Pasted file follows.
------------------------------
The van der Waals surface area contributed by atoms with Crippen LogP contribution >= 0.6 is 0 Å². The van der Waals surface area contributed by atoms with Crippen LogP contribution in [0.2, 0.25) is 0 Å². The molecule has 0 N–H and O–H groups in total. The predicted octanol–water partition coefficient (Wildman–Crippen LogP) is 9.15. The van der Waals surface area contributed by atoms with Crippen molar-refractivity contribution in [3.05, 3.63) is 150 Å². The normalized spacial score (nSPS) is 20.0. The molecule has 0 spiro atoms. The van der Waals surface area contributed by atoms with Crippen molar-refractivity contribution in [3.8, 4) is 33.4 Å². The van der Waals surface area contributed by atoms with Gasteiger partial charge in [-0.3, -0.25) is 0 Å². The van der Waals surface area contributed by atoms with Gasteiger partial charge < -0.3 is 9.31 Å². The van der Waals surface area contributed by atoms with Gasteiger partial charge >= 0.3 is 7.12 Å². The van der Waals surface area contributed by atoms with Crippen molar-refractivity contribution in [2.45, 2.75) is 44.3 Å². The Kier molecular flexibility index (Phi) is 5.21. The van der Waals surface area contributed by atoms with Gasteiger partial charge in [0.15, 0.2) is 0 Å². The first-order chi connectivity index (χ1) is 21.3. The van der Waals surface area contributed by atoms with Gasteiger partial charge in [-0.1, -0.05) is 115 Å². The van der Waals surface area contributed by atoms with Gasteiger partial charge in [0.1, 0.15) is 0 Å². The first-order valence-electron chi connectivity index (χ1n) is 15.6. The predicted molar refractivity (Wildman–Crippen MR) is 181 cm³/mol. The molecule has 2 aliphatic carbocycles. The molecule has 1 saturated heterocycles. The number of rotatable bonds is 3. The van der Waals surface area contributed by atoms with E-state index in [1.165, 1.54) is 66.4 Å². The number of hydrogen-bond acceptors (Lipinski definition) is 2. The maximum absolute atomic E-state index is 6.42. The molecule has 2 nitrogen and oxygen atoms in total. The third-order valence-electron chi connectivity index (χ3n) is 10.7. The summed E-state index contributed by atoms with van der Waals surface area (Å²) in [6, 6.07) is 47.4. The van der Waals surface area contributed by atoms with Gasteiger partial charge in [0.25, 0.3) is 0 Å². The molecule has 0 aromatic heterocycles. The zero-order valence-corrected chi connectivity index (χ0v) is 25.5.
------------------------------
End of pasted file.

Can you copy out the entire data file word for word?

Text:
The van der Waals surface area contributed by atoms with Crippen LogP contribution >= 0.6 is 0 Å². The van der Waals surface area contributed by atoms with Crippen LogP contribution in [0.2, 0.25) is 0 Å². The molecule has 0 N–H and O–H groups in total. The predicted octanol–water partition coefficient (Wildman–Crippen LogP) is 9.15. The van der Waals surface area contributed by atoms with Crippen molar-refractivity contribution in [3.05, 3.63) is 150 Å². The normalized spacial score (nSPS) is 20.0. The molecule has 0 spiro atoms. The van der Waals surface area contributed by atoms with Crippen molar-refractivity contribution in [3.8, 4) is 33.4 Å². The van der Waals surface area contributed by atoms with Gasteiger partial charge in [-0.3, -0.25) is 0 Å². The van der Waals surface area contributed by atoms with Gasteiger partial charge < -0.3 is 9.31 Å². The van der Waals surface area contributed by atoms with Gasteiger partial charge >= 0.3 is 7.12 Å². The van der Waals surface area contributed by atoms with Crippen molar-refractivity contribution in [2.45, 2.75) is 44.3 Å². The Kier molecular flexibility index (Phi) is 5.21. The van der Waals surface area contributed by atoms with Gasteiger partial charge in [0.15, 0.2) is 0 Å². The first-order chi connectivity index (χ1) is 21.3. The van der Waals surface area contributed by atoms with Gasteiger partial charge in [-0.1, -0.05) is 115 Å². The van der Waals surface area contributed by atoms with Gasteiger partial charge in [0.1, 0.15) is 0 Å². The first-order valence-electron chi connectivity index (χ1n) is 15.6. The predicted molar refractivity (Wildman–Crippen MR) is 181 cm³/mol. The molecule has 2 aliphatic carbocycles. The molecule has 1 saturated heterocycles. The number of rotatable bonds is 3. The van der Waals surface area contributed by atoms with E-state index in [1.165, 1.54) is 66.4 Å². The number of hydrogen-bond acceptors (Lipinski definition) is 2. The maximum absolute atomic E-state index is 6.42. The molecule has 2 nitrogen and oxygen atoms in total. The third-order valence-electron chi connectivity index (χ3n) is 10.7. The summed E-state index contributed by atoms with van der Waals surface area (Å²) in [6, 6.07) is 47.4. The van der Waals surface area contributed by atoms with Gasteiger partial charge in [0.25, 0.3) is 0 Å². The molecule has 0 aromatic heterocycles. The zero-order valence-corrected chi connectivity index (χ0v) is 25.5.